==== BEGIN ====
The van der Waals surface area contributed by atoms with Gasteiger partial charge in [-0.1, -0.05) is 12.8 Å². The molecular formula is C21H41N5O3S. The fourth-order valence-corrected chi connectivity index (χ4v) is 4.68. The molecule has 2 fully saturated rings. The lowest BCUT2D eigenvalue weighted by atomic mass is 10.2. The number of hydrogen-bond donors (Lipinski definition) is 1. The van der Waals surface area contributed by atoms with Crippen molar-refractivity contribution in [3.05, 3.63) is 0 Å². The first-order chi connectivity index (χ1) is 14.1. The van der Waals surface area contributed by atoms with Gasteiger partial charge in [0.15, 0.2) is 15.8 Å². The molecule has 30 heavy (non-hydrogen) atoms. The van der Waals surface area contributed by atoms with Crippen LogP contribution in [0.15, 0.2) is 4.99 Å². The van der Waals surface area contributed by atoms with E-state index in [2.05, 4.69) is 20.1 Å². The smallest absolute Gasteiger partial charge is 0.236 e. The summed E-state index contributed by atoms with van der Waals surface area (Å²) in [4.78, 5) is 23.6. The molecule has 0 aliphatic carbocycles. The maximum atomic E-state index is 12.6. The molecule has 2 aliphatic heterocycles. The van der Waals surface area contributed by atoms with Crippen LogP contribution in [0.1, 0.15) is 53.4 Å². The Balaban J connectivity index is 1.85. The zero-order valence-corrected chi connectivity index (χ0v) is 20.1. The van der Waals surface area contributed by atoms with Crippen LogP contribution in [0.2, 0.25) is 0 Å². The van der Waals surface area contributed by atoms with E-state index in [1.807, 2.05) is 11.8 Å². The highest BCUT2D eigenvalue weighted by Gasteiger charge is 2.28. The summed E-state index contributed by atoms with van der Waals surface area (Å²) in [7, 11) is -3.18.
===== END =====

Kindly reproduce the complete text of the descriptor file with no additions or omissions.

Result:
The van der Waals surface area contributed by atoms with Gasteiger partial charge in [-0.1, -0.05) is 12.8 Å². The molecular formula is C21H41N5O3S. The fourth-order valence-corrected chi connectivity index (χ4v) is 4.68. The molecule has 2 fully saturated rings. The lowest BCUT2D eigenvalue weighted by atomic mass is 10.2. The number of hydrogen-bond donors (Lipinski definition) is 1. The van der Waals surface area contributed by atoms with Crippen molar-refractivity contribution in [3.05, 3.63) is 0 Å². The first-order chi connectivity index (χ1) is 14.1. The van der Waals surface area contributed by atoms with Gasteiger partial charge in [0.15, 0.2) is 15.8 Å². The molecule has 30 heavy (non-hydrogen) atoms. The van der Waals surface area contributed by atoms with Crippen LogP contribution in [0.15, 0.2) is 4.99 Å². The van der Waals surface area contributed by atoms with E-state index in [2.05, 4.69) is 20.1 Å². The smallest absolute Gasteiger partial charge is 0.236 e. The summed E-state index contributed by atoms with van der Waals surface area (Å²) in [4.78, 5) is 23.6. The molecule has 0 aliphatic carbocycles. The maximum atomic E-state index is 12.6. The molecule has 2 aliphatic heterocycles. The van der Waals surface area contributed by atoms with Crippen LogP contribution in [0.1, 0.15) is 53.4 Å². The Balaban J connectivity index is 1.85. The zero-order valence-corrected chi connectivity index (χ0v) is 20.1. The van der Waals surface area contributed by atoms with Crippen LogP contribution in [0.2, 0.25) is 0 Å². The van der Waals surface area contributed by atoms with E-state index in [1.807, 2.05) is 11.8 Å². The highest BCUT2D eigenvalue weighted by Gasteiger charge is 2.28. The summed E-state index contributed by atoms with van der Waals surface area (Å²) in [7, 11) is -3.18.